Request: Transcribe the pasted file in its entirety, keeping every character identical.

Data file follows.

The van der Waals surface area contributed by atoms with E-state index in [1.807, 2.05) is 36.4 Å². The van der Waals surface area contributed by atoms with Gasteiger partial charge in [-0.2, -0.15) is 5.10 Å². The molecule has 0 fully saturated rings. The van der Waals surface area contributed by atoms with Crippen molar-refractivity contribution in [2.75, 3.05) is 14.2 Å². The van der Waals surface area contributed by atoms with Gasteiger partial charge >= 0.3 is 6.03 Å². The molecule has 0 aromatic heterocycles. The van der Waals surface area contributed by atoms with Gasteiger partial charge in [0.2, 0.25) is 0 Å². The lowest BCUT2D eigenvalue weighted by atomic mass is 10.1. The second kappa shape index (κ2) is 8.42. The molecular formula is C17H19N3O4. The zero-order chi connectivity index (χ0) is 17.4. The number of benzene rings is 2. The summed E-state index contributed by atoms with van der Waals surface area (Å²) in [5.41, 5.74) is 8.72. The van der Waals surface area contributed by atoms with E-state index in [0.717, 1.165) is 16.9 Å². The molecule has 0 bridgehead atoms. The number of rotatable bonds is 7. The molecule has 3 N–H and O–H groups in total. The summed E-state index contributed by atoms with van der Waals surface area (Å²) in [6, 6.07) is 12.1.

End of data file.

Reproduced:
The van der Waals surface area contributed by atoms with E-state index in [1.807, 2.05) is 36.4 Å². The van der Waals surface area contributed by atoms with Gasteiger partial charge in [-0.2, -0.15) is 5.10 Å². The molecule has 0 fully saturated rings. The van der Waals surface area contributed by atoms with Crippen molar-refractivity contribution in [2.75, 3.05) is 14.2 Å². The van der Waals surface area contributed by atoms with Gasteiger partial charge >= 0.3 is 6.03 Å². The molecule has 0 aromatic heterocycles. The van der Waals surface area contributed by atoms with Gasteiger partial charge in [0.2, 0.25) is 0 Å². The lowest BCUT2D eigenvalue weighted by atomic mass is 10.1. The second kappa shape index (κ2) is 8.42. The molecular formula is C17H19N3O4. The zero-order chi connectivity index (χ0) is 17.4. The number of benzene rings is 2. The summed E-state index contributed by atoms with van der Waals surface area (Å²) in [5.41, 5.74) is 8.72. The van der Waals surface area contributed by atoms with E-state index in [0.717, 1.165) is 16.9 Å². The molecule has 0 bridgehead atoms. The number of rotatable bonds is 7. The molecule has 3 N–H and O–H groups in total. The summed E-state index contributed by atoms with van der Waals surface area (Å²) in [6, 6.07) is 12.1.